January 18, 2013

A new tax conundrum

The anouncement of a potential increase in VAT rate for health care products that currently are under the reduced tax rate, a shift from 10% to 21%, represents the third step in a dangerous growth spiral for health expenditure. From 2010, VAT rates have grown 3 pp (from 7 to 10% the reduced rate) and 5 pp (from 16 to 21%).  For public health expenditure, these changes represented an increase in 1,1% or 45 m euro. Right now, the new rate could replicate past events. You can check this information in this recent report. I couldn't find a similar one for private sector.
This is a nonsense. The publicly funded hospitals have to pay a VAT that goes to the government for the goods and services they acquire and they can't put a tax on the services they provide. The hospital resources to pay the tax comes from public funds (the citizens taxes). The result is that hospitals need more funds to pay for more taxes that come from the same body that receives them!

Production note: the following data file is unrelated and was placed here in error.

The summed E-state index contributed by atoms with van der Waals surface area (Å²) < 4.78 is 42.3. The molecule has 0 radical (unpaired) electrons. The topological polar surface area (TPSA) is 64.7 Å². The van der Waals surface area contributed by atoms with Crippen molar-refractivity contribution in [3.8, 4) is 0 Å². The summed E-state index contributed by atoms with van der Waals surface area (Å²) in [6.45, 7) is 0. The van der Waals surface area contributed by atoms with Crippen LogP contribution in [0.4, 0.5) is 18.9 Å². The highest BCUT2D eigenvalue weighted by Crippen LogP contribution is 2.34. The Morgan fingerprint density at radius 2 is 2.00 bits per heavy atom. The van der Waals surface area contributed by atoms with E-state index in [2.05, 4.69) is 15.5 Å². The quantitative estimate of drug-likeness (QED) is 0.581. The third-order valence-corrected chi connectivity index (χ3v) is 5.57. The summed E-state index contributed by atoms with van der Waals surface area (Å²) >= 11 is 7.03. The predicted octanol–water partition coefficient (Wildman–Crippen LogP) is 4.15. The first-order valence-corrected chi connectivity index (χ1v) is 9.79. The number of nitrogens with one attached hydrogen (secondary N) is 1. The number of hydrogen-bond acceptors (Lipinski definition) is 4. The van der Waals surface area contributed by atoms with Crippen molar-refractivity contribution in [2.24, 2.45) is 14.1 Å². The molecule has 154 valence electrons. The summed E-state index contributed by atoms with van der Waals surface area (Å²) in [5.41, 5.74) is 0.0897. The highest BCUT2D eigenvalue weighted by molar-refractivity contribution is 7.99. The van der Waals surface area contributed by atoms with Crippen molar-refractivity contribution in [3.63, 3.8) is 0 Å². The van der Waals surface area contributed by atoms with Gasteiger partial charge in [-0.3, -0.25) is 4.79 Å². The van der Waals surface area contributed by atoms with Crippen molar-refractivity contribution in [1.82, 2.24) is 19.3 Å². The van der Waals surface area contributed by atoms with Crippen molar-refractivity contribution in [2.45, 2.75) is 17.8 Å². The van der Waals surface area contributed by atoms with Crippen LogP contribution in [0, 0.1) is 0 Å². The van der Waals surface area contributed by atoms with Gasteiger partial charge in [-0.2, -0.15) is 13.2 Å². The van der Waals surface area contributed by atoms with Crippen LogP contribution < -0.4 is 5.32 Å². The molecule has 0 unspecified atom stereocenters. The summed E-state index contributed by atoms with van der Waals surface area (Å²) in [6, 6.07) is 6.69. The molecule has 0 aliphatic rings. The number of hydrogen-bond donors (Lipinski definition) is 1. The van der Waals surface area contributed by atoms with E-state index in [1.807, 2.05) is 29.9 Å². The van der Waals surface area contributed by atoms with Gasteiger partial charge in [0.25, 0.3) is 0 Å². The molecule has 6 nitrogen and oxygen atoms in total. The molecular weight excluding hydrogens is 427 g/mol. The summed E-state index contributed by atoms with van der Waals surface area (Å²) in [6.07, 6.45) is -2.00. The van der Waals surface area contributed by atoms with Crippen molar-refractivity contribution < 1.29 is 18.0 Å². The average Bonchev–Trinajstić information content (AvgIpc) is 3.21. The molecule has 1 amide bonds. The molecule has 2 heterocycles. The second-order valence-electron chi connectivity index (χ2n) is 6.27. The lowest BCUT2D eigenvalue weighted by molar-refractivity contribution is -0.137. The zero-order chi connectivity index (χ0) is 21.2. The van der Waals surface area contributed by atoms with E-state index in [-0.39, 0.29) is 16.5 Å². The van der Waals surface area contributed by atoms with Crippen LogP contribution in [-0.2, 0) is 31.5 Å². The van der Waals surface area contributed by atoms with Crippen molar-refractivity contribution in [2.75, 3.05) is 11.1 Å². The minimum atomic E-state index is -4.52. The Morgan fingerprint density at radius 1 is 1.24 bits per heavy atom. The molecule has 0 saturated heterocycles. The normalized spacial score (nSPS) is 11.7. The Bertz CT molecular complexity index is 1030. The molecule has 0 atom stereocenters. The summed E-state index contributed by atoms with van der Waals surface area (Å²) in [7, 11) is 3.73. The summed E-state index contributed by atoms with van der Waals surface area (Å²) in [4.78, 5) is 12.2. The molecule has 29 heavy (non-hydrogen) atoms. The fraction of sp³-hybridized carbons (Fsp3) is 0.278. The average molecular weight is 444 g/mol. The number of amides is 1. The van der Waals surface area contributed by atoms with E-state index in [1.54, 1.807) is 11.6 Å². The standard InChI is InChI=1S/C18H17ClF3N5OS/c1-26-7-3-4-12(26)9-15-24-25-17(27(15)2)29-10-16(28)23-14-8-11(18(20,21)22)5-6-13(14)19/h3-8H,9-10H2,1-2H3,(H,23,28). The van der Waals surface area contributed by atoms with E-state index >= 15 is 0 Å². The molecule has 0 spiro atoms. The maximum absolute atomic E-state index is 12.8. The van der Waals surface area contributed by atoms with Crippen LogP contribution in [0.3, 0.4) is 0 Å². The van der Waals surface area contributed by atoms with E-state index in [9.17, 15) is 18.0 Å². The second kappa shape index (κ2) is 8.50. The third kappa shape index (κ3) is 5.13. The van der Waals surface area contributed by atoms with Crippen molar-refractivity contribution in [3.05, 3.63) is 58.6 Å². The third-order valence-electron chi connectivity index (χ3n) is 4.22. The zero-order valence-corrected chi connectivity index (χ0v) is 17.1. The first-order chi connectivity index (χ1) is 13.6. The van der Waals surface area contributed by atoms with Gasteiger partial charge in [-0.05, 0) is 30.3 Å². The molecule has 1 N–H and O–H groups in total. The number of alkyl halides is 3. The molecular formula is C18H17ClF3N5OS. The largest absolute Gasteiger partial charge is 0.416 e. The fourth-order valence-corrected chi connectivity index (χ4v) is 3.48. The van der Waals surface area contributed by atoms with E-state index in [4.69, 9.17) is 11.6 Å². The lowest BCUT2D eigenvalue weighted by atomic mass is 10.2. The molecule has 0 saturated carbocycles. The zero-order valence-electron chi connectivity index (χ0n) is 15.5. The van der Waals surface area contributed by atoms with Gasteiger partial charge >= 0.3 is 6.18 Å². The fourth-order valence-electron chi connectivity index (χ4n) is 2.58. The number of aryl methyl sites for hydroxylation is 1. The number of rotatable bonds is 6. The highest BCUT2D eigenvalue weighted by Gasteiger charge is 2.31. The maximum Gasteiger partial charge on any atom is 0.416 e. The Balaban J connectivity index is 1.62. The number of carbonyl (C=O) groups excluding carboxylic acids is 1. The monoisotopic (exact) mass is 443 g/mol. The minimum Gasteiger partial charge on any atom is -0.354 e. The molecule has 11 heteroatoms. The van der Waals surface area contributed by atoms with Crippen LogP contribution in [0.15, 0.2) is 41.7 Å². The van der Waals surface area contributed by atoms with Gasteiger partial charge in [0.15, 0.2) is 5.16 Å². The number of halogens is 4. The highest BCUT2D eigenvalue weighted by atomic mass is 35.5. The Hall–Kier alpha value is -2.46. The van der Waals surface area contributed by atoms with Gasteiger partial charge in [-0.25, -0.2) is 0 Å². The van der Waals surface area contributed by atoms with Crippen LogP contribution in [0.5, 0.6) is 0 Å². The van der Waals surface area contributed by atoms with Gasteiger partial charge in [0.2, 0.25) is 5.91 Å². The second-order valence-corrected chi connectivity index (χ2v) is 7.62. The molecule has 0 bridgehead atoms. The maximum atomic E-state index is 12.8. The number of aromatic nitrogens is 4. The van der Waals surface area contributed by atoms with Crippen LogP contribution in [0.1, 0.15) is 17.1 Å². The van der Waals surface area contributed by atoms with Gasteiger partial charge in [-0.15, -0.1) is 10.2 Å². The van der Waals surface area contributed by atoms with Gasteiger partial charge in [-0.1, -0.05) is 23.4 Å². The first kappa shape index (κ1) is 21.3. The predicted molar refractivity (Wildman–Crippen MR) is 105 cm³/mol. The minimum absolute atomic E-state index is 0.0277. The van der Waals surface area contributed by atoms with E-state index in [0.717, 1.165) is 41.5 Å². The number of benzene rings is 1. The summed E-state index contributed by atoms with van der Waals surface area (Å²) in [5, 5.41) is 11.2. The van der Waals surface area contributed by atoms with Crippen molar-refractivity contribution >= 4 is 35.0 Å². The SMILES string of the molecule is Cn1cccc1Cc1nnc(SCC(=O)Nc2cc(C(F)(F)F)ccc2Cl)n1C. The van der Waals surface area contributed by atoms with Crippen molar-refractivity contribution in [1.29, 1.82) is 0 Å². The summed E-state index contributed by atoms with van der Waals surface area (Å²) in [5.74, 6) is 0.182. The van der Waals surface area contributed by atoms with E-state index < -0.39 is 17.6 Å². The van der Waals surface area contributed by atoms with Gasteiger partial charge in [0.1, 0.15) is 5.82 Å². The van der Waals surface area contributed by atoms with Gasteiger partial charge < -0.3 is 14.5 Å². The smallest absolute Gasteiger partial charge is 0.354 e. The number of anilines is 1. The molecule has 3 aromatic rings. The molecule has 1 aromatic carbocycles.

Some years ago, hospitals were asking for VAT rate of 0%, and we all know that this is difficult to achieve under EU rules. Surprisingly a "minor" change in legislation last november has allowed the construction industry for VAT rate of 0%. The final buyer has to pay for the standard VAT amount, but those involved in the process don't have to.
Why does the UK have a reduced tax of 5% or tax exemption in health and we can't apply the same? 

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